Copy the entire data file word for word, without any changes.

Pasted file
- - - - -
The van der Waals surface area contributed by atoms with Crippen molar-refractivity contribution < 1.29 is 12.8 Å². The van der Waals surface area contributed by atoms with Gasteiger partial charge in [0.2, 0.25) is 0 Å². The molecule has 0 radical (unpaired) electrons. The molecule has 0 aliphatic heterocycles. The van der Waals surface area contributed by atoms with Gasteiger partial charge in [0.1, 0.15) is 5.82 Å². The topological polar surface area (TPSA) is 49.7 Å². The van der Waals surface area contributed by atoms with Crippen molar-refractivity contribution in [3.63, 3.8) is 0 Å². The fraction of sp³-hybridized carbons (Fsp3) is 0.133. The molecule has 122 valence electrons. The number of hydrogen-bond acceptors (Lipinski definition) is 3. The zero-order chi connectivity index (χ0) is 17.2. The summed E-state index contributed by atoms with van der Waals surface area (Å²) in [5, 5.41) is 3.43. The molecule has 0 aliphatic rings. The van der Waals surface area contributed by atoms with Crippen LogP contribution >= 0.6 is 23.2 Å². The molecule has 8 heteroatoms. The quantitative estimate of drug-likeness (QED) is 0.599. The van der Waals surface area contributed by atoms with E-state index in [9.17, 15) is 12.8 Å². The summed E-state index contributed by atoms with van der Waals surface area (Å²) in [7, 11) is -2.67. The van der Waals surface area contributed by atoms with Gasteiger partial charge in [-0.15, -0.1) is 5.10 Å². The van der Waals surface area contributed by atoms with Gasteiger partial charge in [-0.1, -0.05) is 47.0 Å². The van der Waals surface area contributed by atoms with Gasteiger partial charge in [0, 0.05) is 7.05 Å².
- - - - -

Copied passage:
The van der Waals surface area contributed by atoms with Crippen molar-refractivity contribution < 1.29 is 12.8 Å². The van der Waals surface area contributed by atoms with Gasteiger partial charge in [0.2, 0.25) is 0 Å². The molecule has 0 radical (unpaired) electrons. The molecule has 0 aliphatic heterocycles. The van der Waals surface area contributed by atoms with Gasteiger partial charge in [0.1, 0.15) is 5.82 Å². The topological polar surface area (TPSA) is 49.7 Å². The van der Waals surface area contributed by atoms with Crippen molar-refractivity contribution in [3.63, 3.8) is 0 Å². The fraction of sp³-hybridized carbons (Fsp3) is 0.133. The molecule has 122 valence electrons. The number of hydrogen-bond acceptors (Lipinski definition) is 3. The zero-order chi connectivity index (χ0) is 17.2. The summed E-state index contributed by atoms with van der Waals surface area (Å²) in [5, 5.41) is 3.43. The molecule has 0 aliphatic rings. The van der Waals surface area contributed by atoms with Crippen LogP contribution >= 0.6 is 23.2 Å². The molecule has 8 heteroatoms. The quantitative estimate of drug-likeness (QED) is 0.599. The van der Waals surface area contributed by atoms with E-state index in [9.17, 15) is 12.8 Å². The summed E-state index contributed by atoms with van der Waals surface area (Å²) in [7, 11) is -2.67. The van der Waals surface area contributed by atoms with Gasteiger partial charge in [-0.15, -0.1) is 5.10 Å². The van der Waals surface area contributed by atoms with Gasteiger partial charge in [-0.1, -0.05) is 47.0 Å². The van der Waals surface area contributed by atoms with Gasteiger partial charge in [0, 0.05) is 7.05 Å².